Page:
Wing-like roofline houses dramatic white villa in Costa Rica jungle.
Studio Saxe was commissioned to design a villa on the hill tops of Santiago in Santa Teresa, Costa Rica. The primary objective was not only to provide dwellers with a connection with its jungle surroundings, but also generate an intimate relationship with an amazing view of the shoreline which brings its dwellers back to a more profound appreciation of the natural world.
Concept Studio Saxe decided to create a large roof that would house within a series of bedrooms and living spaces that would all be turned sideways in order to face the prominent views. Interstitial spaces within the living volumes create gaps that enhance a deeper connection to the natural surroundings whilst moving about the dwelling.
Design Every space in the home has been angled to view the ocean, and this twist creates a geometric relationship between the roofline and the spaces that became the primary element of design that both addresses the need for large overhangs (for climate control and comfort) but also generates a literal connection between the view and every space. This white house in the jungle acts a canvas so that morning and sunset light reflect on its surfaces creating an array of colors that vary throughout the day. The angled surfaces also allow for the reflection of shadows and the textures of nature to play within the interstitial spaces that exist between the living spaces.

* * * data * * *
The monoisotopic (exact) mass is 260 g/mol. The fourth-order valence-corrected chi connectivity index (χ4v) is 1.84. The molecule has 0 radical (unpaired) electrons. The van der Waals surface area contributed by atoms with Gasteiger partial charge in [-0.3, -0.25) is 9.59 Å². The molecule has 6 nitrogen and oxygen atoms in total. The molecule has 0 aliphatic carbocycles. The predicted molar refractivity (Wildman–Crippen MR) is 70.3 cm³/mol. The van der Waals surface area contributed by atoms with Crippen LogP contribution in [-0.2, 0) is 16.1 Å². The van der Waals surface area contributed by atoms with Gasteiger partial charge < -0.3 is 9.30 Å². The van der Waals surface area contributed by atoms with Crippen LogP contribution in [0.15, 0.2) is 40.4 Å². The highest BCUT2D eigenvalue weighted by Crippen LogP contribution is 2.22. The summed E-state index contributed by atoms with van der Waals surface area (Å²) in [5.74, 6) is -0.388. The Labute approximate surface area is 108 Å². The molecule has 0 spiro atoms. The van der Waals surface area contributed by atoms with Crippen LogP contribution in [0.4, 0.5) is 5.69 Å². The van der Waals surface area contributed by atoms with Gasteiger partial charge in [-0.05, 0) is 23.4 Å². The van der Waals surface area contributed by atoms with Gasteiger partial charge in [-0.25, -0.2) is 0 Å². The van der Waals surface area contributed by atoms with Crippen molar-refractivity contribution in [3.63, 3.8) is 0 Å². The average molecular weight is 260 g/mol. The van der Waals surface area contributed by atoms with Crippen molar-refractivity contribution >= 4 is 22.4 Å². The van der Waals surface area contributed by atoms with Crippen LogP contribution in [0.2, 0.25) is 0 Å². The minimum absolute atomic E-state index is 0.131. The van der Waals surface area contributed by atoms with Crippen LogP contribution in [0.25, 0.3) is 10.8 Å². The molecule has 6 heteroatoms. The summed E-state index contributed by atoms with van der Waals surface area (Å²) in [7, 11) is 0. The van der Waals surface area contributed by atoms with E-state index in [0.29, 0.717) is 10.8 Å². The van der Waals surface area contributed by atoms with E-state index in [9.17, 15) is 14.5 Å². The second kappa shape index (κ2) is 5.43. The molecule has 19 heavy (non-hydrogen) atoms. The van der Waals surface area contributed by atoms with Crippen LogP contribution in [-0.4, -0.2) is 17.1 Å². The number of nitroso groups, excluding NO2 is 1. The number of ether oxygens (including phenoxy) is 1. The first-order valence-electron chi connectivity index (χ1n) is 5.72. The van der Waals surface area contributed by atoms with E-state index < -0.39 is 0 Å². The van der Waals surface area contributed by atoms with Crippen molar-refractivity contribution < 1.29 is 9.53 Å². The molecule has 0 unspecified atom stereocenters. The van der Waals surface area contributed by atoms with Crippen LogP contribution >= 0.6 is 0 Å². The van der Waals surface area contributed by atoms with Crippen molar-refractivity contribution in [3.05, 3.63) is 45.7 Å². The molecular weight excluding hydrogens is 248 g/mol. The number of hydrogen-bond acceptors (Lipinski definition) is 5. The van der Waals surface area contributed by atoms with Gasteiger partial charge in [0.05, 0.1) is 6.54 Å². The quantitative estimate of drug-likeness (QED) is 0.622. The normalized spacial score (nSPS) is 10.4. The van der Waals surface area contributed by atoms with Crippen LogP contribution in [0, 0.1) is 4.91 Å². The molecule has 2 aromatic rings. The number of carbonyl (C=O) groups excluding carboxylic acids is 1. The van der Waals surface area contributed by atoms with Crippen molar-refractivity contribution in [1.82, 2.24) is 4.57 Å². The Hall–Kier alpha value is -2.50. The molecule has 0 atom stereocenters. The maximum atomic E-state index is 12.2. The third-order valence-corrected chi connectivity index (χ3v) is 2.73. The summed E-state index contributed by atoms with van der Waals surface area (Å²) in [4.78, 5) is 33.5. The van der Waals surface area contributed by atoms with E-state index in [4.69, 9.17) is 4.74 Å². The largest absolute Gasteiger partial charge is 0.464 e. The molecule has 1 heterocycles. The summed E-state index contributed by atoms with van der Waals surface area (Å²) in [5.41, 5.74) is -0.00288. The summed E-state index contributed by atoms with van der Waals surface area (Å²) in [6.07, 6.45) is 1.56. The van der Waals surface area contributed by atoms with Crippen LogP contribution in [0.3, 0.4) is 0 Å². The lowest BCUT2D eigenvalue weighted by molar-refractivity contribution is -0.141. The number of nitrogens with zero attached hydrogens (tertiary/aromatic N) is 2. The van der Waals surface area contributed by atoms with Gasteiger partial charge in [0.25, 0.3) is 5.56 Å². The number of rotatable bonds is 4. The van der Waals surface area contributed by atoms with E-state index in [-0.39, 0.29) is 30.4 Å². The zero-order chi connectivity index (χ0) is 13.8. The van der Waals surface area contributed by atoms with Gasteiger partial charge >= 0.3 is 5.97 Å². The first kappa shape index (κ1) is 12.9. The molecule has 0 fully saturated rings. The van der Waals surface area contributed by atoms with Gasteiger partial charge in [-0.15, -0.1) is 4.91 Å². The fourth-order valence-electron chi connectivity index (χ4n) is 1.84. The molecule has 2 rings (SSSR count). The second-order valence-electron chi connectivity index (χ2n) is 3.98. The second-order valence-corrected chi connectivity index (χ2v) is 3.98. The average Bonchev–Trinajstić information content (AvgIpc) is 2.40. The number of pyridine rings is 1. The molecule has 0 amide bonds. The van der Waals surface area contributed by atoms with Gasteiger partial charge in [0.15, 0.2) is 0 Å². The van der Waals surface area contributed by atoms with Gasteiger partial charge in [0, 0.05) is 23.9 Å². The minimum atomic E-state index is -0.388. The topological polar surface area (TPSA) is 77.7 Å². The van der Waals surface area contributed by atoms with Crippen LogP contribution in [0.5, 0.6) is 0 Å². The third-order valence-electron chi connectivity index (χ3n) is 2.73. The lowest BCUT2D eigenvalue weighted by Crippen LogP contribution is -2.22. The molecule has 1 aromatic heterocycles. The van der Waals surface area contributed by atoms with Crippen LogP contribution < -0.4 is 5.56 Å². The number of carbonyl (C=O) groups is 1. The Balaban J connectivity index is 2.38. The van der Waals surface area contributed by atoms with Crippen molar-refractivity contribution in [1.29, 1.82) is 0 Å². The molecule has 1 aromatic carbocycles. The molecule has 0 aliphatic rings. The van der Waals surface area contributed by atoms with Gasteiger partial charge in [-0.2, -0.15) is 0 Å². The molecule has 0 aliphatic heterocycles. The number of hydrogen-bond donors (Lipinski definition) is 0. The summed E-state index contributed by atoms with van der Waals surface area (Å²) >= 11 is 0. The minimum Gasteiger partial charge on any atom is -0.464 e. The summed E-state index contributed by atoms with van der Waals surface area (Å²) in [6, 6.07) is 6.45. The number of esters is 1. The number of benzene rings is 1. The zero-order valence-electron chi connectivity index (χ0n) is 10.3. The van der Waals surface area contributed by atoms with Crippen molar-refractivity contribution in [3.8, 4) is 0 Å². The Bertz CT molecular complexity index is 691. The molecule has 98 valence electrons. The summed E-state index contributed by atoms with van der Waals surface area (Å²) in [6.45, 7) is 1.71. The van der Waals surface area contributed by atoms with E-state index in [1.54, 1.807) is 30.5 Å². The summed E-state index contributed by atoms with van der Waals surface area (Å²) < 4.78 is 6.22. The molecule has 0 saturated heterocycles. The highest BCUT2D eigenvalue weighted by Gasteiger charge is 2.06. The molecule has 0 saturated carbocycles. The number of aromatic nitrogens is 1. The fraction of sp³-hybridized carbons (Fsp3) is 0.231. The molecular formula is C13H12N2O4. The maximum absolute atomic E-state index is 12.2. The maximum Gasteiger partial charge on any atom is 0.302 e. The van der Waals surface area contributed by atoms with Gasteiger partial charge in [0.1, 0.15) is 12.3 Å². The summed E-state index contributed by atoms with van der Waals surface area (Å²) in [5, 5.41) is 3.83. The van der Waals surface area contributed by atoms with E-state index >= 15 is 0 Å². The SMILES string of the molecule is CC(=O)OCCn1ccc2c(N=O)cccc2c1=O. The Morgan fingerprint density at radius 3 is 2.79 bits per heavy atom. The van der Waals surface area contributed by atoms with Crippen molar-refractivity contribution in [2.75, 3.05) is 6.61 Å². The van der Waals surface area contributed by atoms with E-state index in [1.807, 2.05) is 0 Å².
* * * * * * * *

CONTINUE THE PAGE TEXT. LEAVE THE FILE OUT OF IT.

Construction Due to the remoteness of the location and difficult access, Studio Saxe decided to create a light steel frame that could be prefabricated off site, brought, and assembled in a fast and effective way. This not only ensured the quality of the construction in a very remote location, but it also allowed the process of construction to be very light touch and the intervention on the site to be very minimal while creating the sensation of large open spaces that bring the view in and at the same time are protected by a large roof held by steel “I” beams.
Sustainability At Studio Saxe we believe that proper design with nature should be the first focus of sustainability and thus, this villa has been oriented properly to take advantage of predominant winds for cooling. Also, long overhangs protect from the sun and the rain in the most critical parts of the day creating comfort without the use of energy. A light touch construction method meant that the impact on the site was minimal during the implementation of the villa and the extended roofline also serves as a means to collect water and energy generation.
Design Director: Benjamin G. Saxe Photography: Andres Garcia Lachner